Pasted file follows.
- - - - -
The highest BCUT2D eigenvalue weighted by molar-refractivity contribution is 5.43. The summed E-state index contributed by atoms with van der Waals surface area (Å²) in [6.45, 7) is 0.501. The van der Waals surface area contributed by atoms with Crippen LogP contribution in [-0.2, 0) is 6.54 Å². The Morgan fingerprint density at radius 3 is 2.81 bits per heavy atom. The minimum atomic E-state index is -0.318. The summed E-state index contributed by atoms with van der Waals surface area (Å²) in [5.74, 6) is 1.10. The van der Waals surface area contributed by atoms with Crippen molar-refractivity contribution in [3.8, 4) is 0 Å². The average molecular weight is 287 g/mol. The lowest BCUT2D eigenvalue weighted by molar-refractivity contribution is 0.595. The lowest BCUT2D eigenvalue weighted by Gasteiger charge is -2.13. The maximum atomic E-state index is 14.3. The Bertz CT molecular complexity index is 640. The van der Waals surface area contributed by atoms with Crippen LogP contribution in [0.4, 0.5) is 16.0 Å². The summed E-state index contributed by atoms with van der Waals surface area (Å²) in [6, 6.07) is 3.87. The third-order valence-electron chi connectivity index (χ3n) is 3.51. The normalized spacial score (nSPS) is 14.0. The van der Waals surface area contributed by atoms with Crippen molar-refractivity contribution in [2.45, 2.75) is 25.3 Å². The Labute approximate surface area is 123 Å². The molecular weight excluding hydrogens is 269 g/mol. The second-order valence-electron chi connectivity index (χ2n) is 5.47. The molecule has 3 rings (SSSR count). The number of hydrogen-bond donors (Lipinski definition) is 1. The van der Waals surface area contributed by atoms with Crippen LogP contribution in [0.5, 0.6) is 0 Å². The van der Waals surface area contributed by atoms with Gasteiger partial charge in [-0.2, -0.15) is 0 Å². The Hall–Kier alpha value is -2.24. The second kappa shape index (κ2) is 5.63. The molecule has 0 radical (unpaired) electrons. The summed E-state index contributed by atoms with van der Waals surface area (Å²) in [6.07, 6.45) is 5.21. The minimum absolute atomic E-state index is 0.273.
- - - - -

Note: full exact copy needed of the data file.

The highest BCUT2D eigenvalue weighted by molar-refractivity contribution is 5.43. The summed E-state index contributed by atoms with van der Waals surface area (Å²) in [6.45, 7) is 0.501. The van der Waals surface area contributed by atoms with Crippen LogP contribution in [-0.2, 0) is 6.54 Å². The Morgan fingerprint density at radius 3 is 2.81 bits per heavy atom. The minimum atomic E-state index is -0.318. The summed E-state index contributed by atoms with van der Waals surface area (Å²) in [5.74, 6) is 1.10. The van der Waals surface area contributed by atoms with Crippen molar-refractivity contribution in [3.8, 4) is 0 Å². The average molecular weight is 287 g/mol. The lowest BCUT2D eigenvalue weighted by molar-refractivity contribution is 0.595. The lowest BCUT2D eigenvalue weighted by Gasteiger charge is -2.13. The maximum atomic E-state index is 14.3. The Bertz CT molecular complexity index is 640. The van der Waals surface area contributed by atoms with Crippen LogP contribution in [0.4, 0.5) is 16.0 Å². The summed E-state index contributed by atoms with van der Waals surface area (Å²) in [6, 6.07) is 3.87. The third-order valence-electron chi connectivity index (χ3n) is 3.51. The normalized spacial score (nSPS) is 14.0. The van der Waals surface area contributed by atoms with Crippen molar-refractivity contribution in [2.45, 2.75) is 25.3 Å². The Labute approximate surface area is 123 Å². The molecular weight excluding hydrogens is 269 g/mol. The second-order valence-electron chi connectivity index (χ2n) is 5.47. The molecule has 3 rings (SSSR count). The number of hydrogen-bond donors (Lipinski definition) is 1. The van der Waals surface area contributed by atoms with Crippen LogP contribution in [0.5, 0.6) is 0 Å². The van der Waals surface area contributed by atoms with Gasteiger partial charge in [-0.2, -0.15) is 0 Å². The Hall–Kier alpha value is -2.24. The second kappa shape index (κ2) is 5.63. The molecule has 0 radical (unpaired) electrons. The summed E-state index contributed by atoms with van der Waals surface area (Å²) in [6.07, 6.45) is 5.21. The minimum absolute atomic E-state index is 0.273.